I am thinking of giving acoustic guitar making lessons on a 1-to-1 personal basis. The best thing you can do if you plan to build a semi-acoustic guitar, is asking advice of someone who is specialised in wood for musical instruments. Back in 2010, I took my pre-apprenticeship carpentry program, I was gonna make a guitar for my final project, but settled on a coffee table, becuase my GF was moving to my city and needed one. Students may make any style of acoustic guitar or guitar-like instrument (e.g. ukuleles) within certain limits. The last section covers guitar building plans, how to use them and how to make building patterns. Of course, you can triple that time by making a guitar with mother-of-pearl binding!
Since I want to build a guitar for fingerstyle playing, the smaller body and livelier soundboard wood should pair well with the rich tones of the rosewood (at least that’s what I hope..) I haven’t decided yet, but I’ll probably use curly maple for bindings and use rosewood for the bridge, headplate, fingerboard, etc. Best of luck, there is no feeling that compares to performing on a guitar that you made, there is something wholesome about it.
This model, the 46th guitar made by MacCubbin in the last dozen years, was commissioned by Robin Bullock, a composer and performer of Celtic and Appalachian music based in Black Mountain, N.C. Bullock owns one other MacCubbin. Point-to-point wiring is how vintage guitar amps from the 1950’s and 60’s were wired and it’s a technique that allows for easy maintenance and circuit modification. Floyd Rose tremolo bridge: these consist of two parts: the bridge itself, and locking nuts” at the top of the neck.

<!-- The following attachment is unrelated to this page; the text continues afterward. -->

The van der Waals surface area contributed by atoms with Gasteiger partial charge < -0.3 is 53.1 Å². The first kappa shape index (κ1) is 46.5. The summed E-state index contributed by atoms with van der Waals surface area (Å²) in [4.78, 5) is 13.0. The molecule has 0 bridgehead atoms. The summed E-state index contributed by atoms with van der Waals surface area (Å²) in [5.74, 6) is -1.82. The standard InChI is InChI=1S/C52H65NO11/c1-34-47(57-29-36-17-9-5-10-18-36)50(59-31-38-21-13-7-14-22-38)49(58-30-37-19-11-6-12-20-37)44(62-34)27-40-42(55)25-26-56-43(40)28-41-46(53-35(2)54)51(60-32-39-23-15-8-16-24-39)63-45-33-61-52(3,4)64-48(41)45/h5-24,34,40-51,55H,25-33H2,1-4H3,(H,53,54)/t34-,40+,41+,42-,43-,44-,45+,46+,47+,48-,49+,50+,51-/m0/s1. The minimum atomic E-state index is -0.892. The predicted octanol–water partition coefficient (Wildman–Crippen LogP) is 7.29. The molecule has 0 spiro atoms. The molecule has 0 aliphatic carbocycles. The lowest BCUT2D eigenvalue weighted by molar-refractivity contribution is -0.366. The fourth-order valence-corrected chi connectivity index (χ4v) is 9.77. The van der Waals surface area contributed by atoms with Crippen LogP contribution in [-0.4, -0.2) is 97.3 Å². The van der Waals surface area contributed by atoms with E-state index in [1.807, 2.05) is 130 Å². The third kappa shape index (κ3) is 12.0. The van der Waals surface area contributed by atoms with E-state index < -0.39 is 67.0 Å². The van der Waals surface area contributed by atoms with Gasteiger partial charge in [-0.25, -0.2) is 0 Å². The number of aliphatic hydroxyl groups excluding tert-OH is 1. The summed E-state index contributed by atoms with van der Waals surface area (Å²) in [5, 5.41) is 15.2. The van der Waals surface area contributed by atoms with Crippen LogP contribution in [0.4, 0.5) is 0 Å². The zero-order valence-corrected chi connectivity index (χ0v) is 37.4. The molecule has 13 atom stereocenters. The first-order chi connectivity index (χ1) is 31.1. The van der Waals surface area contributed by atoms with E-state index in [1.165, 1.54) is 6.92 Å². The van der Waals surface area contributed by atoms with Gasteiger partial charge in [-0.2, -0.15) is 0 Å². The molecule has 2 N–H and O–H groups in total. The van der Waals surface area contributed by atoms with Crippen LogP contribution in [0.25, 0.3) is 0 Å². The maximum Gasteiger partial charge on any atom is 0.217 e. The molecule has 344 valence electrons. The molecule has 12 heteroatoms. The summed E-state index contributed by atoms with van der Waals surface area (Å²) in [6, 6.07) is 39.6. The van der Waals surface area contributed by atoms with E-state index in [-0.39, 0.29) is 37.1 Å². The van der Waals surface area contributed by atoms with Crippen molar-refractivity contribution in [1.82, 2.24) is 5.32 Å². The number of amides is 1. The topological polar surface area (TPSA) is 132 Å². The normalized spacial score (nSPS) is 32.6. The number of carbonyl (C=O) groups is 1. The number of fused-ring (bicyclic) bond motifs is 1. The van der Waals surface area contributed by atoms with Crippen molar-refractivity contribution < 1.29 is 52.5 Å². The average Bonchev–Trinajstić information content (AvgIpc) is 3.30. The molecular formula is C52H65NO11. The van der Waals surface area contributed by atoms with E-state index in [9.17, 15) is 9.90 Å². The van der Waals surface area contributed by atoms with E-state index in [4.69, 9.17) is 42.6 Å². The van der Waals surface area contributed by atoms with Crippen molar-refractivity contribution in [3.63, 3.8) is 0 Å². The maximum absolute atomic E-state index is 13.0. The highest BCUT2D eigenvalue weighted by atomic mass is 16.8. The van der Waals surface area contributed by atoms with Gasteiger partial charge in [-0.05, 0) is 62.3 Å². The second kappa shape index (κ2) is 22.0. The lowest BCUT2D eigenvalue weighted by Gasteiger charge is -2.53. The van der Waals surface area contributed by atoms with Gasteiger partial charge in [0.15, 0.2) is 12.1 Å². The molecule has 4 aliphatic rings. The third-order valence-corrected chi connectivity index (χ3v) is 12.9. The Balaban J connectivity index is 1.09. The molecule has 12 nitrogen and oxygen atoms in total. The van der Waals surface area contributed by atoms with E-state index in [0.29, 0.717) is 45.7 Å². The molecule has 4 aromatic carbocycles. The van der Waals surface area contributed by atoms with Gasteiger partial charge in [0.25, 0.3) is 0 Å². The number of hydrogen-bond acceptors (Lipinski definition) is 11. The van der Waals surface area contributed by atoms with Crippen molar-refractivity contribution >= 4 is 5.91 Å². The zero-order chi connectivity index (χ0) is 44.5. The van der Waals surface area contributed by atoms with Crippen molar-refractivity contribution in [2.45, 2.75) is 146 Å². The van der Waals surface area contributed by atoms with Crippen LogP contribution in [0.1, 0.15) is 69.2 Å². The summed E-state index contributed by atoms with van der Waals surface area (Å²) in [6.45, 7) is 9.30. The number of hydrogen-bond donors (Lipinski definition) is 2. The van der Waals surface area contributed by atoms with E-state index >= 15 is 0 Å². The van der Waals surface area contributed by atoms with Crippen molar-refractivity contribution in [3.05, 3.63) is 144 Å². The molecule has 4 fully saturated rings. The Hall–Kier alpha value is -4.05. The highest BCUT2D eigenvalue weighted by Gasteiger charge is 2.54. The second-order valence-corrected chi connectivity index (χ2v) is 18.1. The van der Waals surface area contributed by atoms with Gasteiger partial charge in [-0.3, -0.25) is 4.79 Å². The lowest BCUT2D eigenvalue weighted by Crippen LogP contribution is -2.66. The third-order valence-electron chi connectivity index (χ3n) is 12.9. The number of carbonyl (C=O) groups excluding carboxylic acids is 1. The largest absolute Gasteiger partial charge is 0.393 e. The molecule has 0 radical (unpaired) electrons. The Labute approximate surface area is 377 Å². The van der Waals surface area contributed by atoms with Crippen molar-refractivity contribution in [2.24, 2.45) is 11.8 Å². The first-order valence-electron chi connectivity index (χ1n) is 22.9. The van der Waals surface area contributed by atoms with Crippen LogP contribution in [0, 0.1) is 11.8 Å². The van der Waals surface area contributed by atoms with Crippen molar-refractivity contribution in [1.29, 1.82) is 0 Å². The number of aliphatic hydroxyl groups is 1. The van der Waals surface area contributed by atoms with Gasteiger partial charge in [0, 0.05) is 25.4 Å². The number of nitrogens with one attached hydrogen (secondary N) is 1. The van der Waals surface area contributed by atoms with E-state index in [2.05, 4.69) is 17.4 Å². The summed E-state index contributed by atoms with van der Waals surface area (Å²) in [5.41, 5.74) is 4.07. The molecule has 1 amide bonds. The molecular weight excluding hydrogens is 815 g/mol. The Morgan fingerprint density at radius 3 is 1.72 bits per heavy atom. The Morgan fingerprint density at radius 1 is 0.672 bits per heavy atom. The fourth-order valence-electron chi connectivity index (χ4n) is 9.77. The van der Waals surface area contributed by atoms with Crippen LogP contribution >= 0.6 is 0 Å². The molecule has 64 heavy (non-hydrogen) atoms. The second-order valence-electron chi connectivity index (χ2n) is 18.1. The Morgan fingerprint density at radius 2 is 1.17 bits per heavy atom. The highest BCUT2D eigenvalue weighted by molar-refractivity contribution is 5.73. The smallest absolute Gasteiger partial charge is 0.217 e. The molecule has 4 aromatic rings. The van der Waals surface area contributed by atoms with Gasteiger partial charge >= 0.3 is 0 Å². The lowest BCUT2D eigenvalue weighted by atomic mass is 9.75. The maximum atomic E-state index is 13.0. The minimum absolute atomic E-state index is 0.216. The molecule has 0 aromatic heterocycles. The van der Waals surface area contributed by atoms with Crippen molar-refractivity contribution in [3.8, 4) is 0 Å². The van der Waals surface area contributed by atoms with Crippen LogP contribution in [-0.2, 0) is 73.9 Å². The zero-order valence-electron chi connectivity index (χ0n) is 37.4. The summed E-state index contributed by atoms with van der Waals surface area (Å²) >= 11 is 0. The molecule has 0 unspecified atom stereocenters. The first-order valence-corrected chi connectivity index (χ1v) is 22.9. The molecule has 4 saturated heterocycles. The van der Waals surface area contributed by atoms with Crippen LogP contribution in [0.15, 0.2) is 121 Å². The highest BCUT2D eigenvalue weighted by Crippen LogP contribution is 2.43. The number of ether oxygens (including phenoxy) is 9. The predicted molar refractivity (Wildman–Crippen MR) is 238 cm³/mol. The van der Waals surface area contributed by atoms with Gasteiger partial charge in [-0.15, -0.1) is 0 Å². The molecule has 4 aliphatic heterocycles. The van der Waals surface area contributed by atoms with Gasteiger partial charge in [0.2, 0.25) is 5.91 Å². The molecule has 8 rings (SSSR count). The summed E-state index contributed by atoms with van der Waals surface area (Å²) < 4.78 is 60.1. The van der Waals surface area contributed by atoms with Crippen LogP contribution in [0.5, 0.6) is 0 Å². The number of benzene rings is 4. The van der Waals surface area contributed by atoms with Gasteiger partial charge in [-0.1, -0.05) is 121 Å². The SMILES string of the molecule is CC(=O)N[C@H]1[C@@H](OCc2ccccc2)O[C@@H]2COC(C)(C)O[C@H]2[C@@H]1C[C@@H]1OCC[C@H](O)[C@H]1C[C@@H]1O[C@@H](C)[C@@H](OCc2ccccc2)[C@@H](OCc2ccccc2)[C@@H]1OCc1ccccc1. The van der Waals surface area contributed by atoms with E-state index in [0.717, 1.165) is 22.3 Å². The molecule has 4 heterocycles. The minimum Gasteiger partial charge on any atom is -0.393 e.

I clamp the neck to a neck jig, which supports the whole length with adjustable pillars allowing me to scrape, sand and check results knowing that the neck isn’t being affected by my pressure or by gravity. The first step to convincing someone that all these pieces may actually become a guitar is to glue kerfed lining to the soundboard edge of the sides (shown above). Great steps, and it actually solved a few issues I has having with drilling holes and making the neck. I do find it quite amazing that a guitar made in Indonesia can be fairly well-made, shipped across the world, and still only cost $300 (Squier Classic Vibe, for example).
If you are literally going to buy almost every tool you need to go from raw materials to finished guitar for this build alone, there is no way you can possibly make it more cost-effectively than the Fender Custom Shop alternative. Now, if your goal is simply to build a cool pedal as quickly and cheaply as possible, you might consider a prefab DIY kit rather than this project.